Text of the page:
< /ˈlɔŋ gɪst, ˈlɒŋ-/.
- having considerable linear extent in space: a long distance; a long handle.
- having considerable duration in time: a long conversation; a long while.
- extending, lasting, or totaling a number of specified units: eight miles long; eight hours long.
- containing many items or units: a long list.
- requiring a considerable time to relate, read, etc.: a long story.
- extending beyond normal or moderate limits: a long, boring speech.
- experienced as passing slowly, because of the difficulty, tedium, or unpleasantness involved: long years of study.
- reaching well into the past: a long memory.
- the longer of two or the longest of several: the long way home; a brick with the long side exposed.
- taking a long time; slow: He’s certainly long getting here.
- forward-looking or considering all aspects; broad: to take a long view of life.
- intense, thorough, or critical; seriously appraising: a long look at one’s past mistakes.
- having an ample supply or endowment of something (often followed by on): to be long on advice; to be long on brains.
- having a considerable time to run, as a promissory note.
- Chiefly Law. distant or remote in time: a long date.
- extending relatively far: a man with a long reach.
- being higher or taller than usual: long casement windows.
- being against great odds; unlikely: a long chance.
- (of beverages) mixed or diluted with a large amount of soda, seltzer, etc.: highballs, collinses, and other long drinks.
- (of the head or skull) of more than ordinary length from front to back.
- lasting a relatively long time: “Feed” has a longer sound than “feet” or “fit.”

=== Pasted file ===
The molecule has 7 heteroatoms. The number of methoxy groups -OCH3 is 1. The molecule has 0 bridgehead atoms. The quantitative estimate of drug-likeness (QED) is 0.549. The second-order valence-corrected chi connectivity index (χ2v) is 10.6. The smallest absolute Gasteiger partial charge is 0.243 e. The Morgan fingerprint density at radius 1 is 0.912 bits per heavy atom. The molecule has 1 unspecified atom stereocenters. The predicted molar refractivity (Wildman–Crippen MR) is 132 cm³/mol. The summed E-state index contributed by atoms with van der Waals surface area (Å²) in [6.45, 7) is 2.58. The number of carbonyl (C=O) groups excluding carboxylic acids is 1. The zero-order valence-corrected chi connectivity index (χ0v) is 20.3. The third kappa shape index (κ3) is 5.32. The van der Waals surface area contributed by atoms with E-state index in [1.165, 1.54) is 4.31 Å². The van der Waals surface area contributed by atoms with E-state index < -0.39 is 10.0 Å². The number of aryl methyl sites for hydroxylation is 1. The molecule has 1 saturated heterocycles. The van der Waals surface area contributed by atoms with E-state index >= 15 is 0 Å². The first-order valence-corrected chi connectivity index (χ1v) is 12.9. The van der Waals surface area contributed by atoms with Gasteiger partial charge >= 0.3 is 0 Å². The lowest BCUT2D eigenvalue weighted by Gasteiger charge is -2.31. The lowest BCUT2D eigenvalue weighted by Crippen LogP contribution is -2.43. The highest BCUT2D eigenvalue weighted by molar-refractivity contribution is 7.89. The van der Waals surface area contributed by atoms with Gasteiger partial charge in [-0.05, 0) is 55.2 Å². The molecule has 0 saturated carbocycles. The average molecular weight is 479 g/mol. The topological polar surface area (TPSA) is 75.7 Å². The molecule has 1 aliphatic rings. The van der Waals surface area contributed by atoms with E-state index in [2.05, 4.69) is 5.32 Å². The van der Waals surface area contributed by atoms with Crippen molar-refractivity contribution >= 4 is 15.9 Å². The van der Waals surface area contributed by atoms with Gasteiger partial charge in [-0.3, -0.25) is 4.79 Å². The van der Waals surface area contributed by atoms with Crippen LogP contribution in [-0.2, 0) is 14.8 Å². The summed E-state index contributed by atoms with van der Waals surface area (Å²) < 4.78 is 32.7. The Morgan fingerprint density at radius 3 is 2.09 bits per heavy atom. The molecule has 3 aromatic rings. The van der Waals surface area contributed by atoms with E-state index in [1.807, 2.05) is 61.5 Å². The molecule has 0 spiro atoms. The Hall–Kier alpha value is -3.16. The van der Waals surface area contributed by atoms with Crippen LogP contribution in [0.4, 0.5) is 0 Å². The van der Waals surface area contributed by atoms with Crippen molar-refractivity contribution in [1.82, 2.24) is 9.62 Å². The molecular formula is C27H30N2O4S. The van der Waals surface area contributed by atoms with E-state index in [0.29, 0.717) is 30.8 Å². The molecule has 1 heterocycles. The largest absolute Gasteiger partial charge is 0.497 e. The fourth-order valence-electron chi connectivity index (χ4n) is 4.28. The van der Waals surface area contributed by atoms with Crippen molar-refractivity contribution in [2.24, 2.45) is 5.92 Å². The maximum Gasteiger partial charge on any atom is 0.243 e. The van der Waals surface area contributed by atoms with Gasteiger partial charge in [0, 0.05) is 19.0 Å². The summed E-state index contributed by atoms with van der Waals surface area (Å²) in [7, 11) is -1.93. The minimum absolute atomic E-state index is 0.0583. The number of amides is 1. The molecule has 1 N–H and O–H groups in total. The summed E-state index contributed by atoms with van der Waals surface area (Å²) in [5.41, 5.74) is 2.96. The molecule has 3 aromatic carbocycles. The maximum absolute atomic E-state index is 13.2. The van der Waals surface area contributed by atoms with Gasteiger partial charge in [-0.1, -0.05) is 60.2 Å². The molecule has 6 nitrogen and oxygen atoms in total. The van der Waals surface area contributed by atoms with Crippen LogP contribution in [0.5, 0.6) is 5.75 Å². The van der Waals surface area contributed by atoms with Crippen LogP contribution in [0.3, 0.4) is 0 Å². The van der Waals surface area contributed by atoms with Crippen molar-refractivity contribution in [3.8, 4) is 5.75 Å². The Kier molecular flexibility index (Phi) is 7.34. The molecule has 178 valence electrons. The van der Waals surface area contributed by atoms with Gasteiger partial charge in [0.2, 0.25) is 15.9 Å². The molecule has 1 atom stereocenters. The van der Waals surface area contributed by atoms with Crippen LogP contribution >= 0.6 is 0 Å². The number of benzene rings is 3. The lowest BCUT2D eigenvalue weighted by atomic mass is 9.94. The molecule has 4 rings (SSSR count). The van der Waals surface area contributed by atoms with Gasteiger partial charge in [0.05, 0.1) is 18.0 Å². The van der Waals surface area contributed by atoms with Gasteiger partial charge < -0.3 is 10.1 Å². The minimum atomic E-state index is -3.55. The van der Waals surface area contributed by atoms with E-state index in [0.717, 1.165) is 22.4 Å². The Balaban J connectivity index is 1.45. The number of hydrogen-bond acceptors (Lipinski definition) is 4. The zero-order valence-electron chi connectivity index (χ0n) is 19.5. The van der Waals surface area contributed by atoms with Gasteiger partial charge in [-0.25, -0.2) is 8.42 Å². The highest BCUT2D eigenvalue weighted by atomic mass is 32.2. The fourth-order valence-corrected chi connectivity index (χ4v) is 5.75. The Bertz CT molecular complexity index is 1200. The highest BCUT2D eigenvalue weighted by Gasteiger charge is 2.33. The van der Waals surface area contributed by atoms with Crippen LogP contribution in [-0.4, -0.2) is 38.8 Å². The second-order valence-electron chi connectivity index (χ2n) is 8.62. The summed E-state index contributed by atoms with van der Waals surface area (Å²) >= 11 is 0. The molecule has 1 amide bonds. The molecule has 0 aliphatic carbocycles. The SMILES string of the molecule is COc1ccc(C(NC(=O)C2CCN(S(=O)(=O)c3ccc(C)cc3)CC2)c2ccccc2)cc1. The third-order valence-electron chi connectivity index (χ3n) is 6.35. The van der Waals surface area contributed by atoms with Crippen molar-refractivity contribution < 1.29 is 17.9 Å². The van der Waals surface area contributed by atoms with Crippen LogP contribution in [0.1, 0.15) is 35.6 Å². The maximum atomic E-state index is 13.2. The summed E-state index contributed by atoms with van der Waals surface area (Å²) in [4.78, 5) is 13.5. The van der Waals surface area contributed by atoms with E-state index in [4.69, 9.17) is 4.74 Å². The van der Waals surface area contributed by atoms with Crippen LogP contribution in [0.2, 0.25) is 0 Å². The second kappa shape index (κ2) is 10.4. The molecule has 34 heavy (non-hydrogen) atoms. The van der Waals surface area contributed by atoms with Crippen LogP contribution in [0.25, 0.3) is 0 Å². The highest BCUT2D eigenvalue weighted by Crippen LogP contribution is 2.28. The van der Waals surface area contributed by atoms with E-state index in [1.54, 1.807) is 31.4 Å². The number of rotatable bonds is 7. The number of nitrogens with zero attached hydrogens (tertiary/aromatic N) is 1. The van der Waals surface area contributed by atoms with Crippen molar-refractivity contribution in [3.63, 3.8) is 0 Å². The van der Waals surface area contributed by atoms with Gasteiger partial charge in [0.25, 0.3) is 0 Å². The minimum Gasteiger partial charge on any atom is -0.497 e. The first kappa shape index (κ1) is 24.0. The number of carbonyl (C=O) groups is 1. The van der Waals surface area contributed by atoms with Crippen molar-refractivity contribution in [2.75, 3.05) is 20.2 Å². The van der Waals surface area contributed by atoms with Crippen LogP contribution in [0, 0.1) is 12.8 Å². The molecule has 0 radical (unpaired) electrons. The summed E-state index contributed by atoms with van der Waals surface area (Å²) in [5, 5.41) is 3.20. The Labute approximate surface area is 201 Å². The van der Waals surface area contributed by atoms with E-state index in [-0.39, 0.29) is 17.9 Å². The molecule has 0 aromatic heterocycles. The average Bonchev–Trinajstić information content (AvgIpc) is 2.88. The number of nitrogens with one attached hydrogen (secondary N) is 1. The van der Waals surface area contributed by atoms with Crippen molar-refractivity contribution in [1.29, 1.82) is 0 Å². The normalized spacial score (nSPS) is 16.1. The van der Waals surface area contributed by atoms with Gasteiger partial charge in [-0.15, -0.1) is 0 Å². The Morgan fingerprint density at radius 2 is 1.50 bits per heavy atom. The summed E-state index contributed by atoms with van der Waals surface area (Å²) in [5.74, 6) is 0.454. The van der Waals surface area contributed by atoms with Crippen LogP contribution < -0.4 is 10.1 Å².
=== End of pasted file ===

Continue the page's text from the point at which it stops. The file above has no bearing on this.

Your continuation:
- belonging to a class of sounds considered as usually longer in duration than another class, as the vowel of bought as compared to that of but, and in many languages serving as a distinctive feature of phonemes, as the ah in German Bahn in contrast with the a in Bann, or the tt in Italian fatto in contrast with the t in fato (opposed to short).
- having the sound of the English vowels in mate, meet, mite, mote, moot, and mute, historically descended from vowels that were long in duration.
- Prosody. (of a syllable in quantitative verse) lasting a longer time than a short syllable.
- Finance. holding or accumulating stocks, futures, commodities, etc., with the expectation of a rise in prices: a long position in chemicals.
- marked by a large difference in the numbers of the given betting ratio or in the amounts wagered: long odds.
- of or relating to the larger amount bet.
- Ceramics. (of clay) very plastic; fat.
- a comparatively long time: They haven’t been gone for long. Will it take long?
- something that is long: The signal was two longs and a short.
- a size of garment for men who are taller than average.
- a garment, as a suit or overcoat, in this size: The shorts and the longs are hung separately.
- Finance. a person who accumulates or holds stocks or commodities with the expectation of a rise in prices.
- Music. longa.
- for or through a great extent of space or, especially, time: a reform long advocated.
- for or throughout a specified extent, especially of time: How long did he stay?
- (used elliptically in referring to the length of an absence, delay, etc.): Will she be long?
- throughout a specified period of time (usually used to emphasize a preceding noun): It’s been muggy all summer long.
- at a point of time far distant from the time indicated: long before.
- as long as,
- provided that: As long as you can come by six, I’ll be here.
- seeing that; since: As long as you’re going to the grocery anyway, buy me a pint of ice cream.
- Also so long as.during the time that; through the period that: As long as we were neighbors, they never invited us inside their house.
- before long, soon: We should have news of her whereabouts before long.
- the long and the short of, the point or gist of; substance of: The long and the short of it is that they will be forced to sell all their holdings.Also the long and short of.
- Crawford Williamson. 1815–78, US surgeon. He was the first to use ether as an anaesthetic
- having relatively great extent in space on a horizontal plane
- having relatively great duration in time
- (postpositive)of a specified number of units in extent or durationthree hours long
- (in combination)a two-foot-long line
- having or consisting of a relatively large number of items or partsa long list
- having greater than the average or expected rangea long memory
- being the longer or longest of alternativesthe long way to the bank
- having more than the average or usual quantity, extent, or durationa long match